Postmaster says USPS may need emergency rate hike

WASHINGTON — Postmaster General Patrick Donahoe said Thursday that his agency is in ‘‘the midst of a financial disaster’’ and may need an emergency increase in postage rates to keep operating.

‘‘The Postal Service as it exists today is financially unsustainable,’’ he told the Senate Homeland Security and Governmental Affairs Committee. It’s a message he has been delivering over the past several months.


Donahoe pressed lawmakers for swift action to fix his agency’s finances. Without help from Congress, the Postal Service expects its multibillion-dollar annual losses to worsen. He warned that cash liquidity is dangerously low.

The post office expects to lose $6 billion this year. Last year it lost $16 billion.

Get Talking Points in your inbox:
An afternoon recap of the day’s most important business news, delivered weekdays.
Thank you for signing up! Sign up for more newsletters here

‘‘The Postal Service is quickly moving down a path that leads to becoming a massive, long-term burden to the American taxpayer,’’ he said.

Donahoe said a rate hike may be needed because his agency’s finances are so precarious and the prospects of quick congressional action are so uncertain. The Postal Service’s board of governors could decide as early as next week whether to request a special rate increase.The post office cannot raise its prices more than the rate of inflation unless it gets approval from the independent Postal Regulatory Commission.

Media and marketing firms that depend on postal services have said that a big rate hike could hurt their business.


The agency last raised rates on Jan. 27. At the time, the cost of a first-class stamp went up by a penny, to 46 cents.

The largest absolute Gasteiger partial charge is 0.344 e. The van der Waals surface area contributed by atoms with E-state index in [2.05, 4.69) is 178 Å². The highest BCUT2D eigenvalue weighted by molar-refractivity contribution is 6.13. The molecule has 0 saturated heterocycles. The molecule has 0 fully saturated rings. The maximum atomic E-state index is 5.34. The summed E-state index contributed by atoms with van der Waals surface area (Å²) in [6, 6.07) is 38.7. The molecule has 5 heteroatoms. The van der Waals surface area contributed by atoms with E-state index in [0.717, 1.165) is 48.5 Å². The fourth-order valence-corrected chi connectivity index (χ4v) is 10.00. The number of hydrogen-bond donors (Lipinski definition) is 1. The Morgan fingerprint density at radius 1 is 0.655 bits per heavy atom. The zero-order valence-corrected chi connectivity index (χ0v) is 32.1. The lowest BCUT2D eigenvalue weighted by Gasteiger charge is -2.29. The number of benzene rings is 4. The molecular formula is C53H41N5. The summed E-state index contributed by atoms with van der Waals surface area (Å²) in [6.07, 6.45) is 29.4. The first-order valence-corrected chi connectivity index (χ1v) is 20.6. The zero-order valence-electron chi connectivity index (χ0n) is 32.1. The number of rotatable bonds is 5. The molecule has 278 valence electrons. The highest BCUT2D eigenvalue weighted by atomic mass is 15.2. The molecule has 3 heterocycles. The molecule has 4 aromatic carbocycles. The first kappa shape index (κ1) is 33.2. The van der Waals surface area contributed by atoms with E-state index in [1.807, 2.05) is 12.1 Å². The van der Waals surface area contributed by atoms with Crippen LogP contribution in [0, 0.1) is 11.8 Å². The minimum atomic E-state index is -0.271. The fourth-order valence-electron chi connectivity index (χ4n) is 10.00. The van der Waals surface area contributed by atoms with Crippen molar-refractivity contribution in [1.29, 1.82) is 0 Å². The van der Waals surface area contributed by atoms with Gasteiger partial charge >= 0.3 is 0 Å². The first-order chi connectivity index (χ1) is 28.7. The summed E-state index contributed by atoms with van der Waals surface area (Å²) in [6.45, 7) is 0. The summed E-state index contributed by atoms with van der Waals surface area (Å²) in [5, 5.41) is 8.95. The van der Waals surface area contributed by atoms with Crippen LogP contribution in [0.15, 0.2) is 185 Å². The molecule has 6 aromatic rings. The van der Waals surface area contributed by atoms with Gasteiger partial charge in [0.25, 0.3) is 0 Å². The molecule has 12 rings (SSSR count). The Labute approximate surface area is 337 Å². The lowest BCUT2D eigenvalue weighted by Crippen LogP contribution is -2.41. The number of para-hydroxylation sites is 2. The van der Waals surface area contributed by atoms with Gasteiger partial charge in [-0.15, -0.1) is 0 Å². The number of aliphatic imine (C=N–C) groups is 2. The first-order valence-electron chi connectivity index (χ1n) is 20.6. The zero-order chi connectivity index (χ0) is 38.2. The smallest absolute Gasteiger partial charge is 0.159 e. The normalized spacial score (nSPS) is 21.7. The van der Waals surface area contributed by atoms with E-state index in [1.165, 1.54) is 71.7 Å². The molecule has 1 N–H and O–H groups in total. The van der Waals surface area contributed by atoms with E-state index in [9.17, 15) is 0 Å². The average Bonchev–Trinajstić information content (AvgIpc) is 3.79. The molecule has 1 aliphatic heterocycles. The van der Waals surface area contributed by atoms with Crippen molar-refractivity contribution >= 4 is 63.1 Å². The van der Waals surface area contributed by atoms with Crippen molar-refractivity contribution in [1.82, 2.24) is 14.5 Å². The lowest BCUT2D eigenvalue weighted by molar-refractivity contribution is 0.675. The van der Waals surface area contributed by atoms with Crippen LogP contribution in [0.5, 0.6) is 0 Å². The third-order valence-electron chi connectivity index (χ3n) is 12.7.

Lawmakers are considering cost-cutting moves that include ending Saturday mail delivery and door-to-door delivery. But many lawmakers, along with postal worker unions, have resisted such changes.

Associated Press

Loading comments...
Real journalists. Real journalism. Subscribe to The Boston Globe today.
You're reading  1 of 5 free articles.
Get UNLIMITED access for only 99¢ per week Subscribe Now >
You're reading1 of 5 free articles.Keep scrolling to see more articles recomended for you Subscribe now
We hope you've enjoyed your 5 free articles.
Continue reading by subscribing to for just 99¢.
 Already a member? Log in Home
Subscriber Log In

We hope you've enjoyed your 5 free articles'

Stay informed with unlimited access to Boston’s trusted news source.

  • High-quality journalism from the region’s largest newsroom
  • Convenient access across all of your devices
  • Today’s Headlines daily newsletter
  • Subscriber-only access to exclusive offers, events, contests, eBooks, and more
  • Less than 25¢ a week
Marketing image of
Marketing image of